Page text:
Labor Day

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By John Kretzschmar

Labor Day traditionally signals the end of summer, the beginning of school and the start of the political season. This Labor Day, Nebraskan families will unite in backyards and public parks across the nation to enjoy one another’s company. That is as it should be, but there is something important missing.

Too few of us know the holiday’s history. New York City first celebrated Labor Day in 1882, a time when our nation’s industrial production was overtaking agriculture as the driver of the American economy. By the first federal celebration of Labor Day in 1894, 30 states were already celebrating this holiday. Put in its proper context, Labor Day is a celebration of the many contributions organized labor has made to expanding democracy, humanizing the employer/employee relationship and improving our national standard of living. After all, Labor Day is the nation’s only holiday dedicated to everyday wage earners: the people who built this great nation and who make it run each and every day.

At the first celebration of Labor Day, America was in the Gilded Age with its Robber Barons and its “huddled masses.” The Gilded Age was noted for its massive economic inequity. More than a century before Gordon Gecko, a character in the 1987 movie Wall Street, declared, “Greed is good,” William Henry Vanderbilt, the self-described richest man on earth, stated the obvious: “The public be damned! I run my railroads for my stockholders!”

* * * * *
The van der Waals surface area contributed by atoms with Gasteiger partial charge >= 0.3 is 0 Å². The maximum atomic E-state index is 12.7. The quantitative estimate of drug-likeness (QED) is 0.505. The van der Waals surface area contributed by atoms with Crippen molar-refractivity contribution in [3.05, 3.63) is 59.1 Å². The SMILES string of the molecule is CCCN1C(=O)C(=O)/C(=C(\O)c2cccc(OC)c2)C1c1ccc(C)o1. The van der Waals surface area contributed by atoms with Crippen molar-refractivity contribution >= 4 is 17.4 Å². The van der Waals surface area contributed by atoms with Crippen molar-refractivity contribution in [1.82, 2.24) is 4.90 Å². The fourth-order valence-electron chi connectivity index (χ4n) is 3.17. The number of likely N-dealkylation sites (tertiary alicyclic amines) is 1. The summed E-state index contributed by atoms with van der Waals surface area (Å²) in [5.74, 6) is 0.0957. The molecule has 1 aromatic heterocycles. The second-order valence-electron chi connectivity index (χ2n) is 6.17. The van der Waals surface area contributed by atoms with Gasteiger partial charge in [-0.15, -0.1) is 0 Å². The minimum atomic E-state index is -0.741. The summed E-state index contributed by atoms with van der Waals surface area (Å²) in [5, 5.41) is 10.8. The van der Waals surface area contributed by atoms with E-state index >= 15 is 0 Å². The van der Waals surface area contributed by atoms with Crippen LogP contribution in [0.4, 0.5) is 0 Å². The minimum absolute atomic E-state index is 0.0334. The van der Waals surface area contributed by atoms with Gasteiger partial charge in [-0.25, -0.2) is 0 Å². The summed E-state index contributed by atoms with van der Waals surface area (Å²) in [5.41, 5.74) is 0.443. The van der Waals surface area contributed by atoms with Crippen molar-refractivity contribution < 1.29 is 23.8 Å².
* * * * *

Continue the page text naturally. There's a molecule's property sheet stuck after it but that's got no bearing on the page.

Industrial might and political power went hand in hand. America’s economic elite had the financial and the political power to dominate the politics of the day. Political contributions were largely unregulated. Mark Hanna, campaign manager for both of President McKinley’s elections, emphasized this reality with this statement: “There are two things that are important in politics. The first is money, and I can’t remember what the second one is.”

The growth of monopolies hurt those at the other end of the economic spectrum: the huddled masses. Family farmers, ordinary wage earners and even Main Street merchants understood that for them the playing field of life was uneven. The economic and political power imbalance they saw every day hurt their ability to provide for their families.

In the Gilded Age profit levels and stockholder value were, in part, based upon keeping labor costs as low as possible. Historically, one strategy for driving down wage levels was to create a “reverse auction” where the available jobs went to those who were the lowest bidders. Employers divided the workforce by pitting men against women, adults against children, native-born against immigrant and union against nonunion employees. As a result, 12-hour days and six-day workweeks were the norm. Wages were low; work was dangerous; there were no sick days, pensions, paid holidays, worker compensation, unemployment insurance or any vestiges of a social safety net. The middle class was miniscule, and the American Dream was just a distant hope.

To improve their lives, workers had to find a way to introduce meaningful democracy into the workplace. Labor unions were formed to do just that. Unions challenge the power imbalance at the heart of at-will employment. Organized labor is the only organization that exists to help wage earners gain an independent voice in the workplace. The employees use their voice to improve their quality of life.